Combat works reasonably well although I will be making it a little more decisive. To be fair, many of the ships in use had, to put it politely, seen better days and so were pretty dire in terms of capabilities. Having said that, the results thus far have been quite historical i.e. lots of shooting with the occasional hit being scored and that is fine but not hugely exciting as a game. As a result, I have tweaked some of the factors, simplified the ranges and changed some of the modifiers. That sounds pretty drastic but it is not as bad as it appears.
With these changes/amendments/revisions it means that I will be redrafting the rules once again. Still, as somebody once said, "If you wanna make an omelette, first you gotta break some eggs.........!"
On the plus side I feel now as though I am quite close to getting these rules to where I want them to be and I must again thank all the stalwarts at my club and the readers of the blog for indulging me with the numerous play test sessions - I am sure it will be worth it in the end!
Monday, 2 November 2009
- Weather and visibility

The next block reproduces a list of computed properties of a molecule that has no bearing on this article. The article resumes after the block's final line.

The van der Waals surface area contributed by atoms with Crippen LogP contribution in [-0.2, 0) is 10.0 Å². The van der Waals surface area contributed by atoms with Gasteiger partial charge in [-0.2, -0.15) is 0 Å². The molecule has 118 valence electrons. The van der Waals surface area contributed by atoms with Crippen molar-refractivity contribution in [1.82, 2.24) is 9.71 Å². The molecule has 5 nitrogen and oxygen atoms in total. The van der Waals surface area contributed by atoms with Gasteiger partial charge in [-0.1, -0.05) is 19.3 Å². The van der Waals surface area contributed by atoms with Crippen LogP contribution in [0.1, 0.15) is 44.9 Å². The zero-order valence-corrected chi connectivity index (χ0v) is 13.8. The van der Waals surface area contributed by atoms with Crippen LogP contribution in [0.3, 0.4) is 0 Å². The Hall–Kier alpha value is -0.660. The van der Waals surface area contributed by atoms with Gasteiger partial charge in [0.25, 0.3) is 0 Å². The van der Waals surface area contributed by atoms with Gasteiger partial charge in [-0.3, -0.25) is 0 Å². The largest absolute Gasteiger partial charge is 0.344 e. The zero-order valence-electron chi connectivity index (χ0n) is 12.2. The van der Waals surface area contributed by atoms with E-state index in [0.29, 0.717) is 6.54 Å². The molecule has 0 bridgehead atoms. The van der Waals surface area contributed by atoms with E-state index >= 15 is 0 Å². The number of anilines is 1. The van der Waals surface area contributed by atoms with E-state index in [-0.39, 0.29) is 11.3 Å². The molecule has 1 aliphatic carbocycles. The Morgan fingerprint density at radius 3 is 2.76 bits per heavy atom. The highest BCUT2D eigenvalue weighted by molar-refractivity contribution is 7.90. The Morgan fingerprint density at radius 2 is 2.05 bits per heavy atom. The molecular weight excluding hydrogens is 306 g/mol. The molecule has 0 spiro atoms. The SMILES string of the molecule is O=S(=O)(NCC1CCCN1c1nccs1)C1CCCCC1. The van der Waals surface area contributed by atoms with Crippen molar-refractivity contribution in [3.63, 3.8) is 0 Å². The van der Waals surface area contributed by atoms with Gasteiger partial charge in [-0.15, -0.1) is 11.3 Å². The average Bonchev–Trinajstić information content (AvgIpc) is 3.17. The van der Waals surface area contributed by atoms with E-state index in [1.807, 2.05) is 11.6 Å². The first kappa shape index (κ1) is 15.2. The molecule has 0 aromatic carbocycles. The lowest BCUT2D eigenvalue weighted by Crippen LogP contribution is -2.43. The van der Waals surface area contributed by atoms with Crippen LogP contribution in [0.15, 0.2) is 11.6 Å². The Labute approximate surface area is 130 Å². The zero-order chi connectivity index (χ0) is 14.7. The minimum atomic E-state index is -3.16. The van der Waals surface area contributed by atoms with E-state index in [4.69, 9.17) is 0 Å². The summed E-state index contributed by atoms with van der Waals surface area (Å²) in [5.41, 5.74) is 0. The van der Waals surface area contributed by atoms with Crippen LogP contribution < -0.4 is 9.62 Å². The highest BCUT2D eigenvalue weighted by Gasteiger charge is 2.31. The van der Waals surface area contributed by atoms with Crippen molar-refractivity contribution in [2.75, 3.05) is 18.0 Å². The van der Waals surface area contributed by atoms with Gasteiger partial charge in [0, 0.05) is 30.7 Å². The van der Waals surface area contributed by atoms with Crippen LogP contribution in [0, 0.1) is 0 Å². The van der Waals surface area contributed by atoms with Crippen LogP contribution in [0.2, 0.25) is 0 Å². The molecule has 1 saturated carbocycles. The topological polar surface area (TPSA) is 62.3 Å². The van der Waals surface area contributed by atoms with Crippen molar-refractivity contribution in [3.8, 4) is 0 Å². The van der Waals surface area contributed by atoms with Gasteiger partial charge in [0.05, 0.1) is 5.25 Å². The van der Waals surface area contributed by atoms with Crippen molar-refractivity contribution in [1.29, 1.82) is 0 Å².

- Campaign Rules
- Points Values
- Submarines and Raiders
- Air stuff
Points Values will be the easiest and is merely a mechanism for organising games. I would probably use something similar to HOTT and as an initial thought I was reckoning on using the vessel defence value (allowing for inferior or superior status) as the points cost. If using a 24 point fleet then a maximum of 12 points can be spent on ships costing 4 points or above. I would need to double the cost of torpedo boats and destroyers simply because they are based in pairs. I will consider this further and report any further ideas.
Saturday, 31 October 2009
Friday, 30 October 2009
I am not averse to buying seascape type game mats but with finances as they are it is not an option at the moment so I will check out my local art shop for some ideas and inspiration.
Thursday, 29 October 2009
As the rules have changed somewhat over the past six months it would now be a good idea to revisit the ship charts and ensure that they are reflecting my current thinking on the subject. I have added protected cruisers, old battleships, coastal defence battleships and torpedo boats so at the very least these categories will need changing. The other significant revision is in connection with speed as I am now using the method employed by Barry Carter in his excellent Naval Wargames so individual ships will have their actual speed more accurately reflected. this task will not take too long to tackle - particularly as initially I am confining my efforts to the Mediterranean and Black Sea so the Royal Navy and High Seas Fleets will have to wait their turn; as will the Baltic Russians.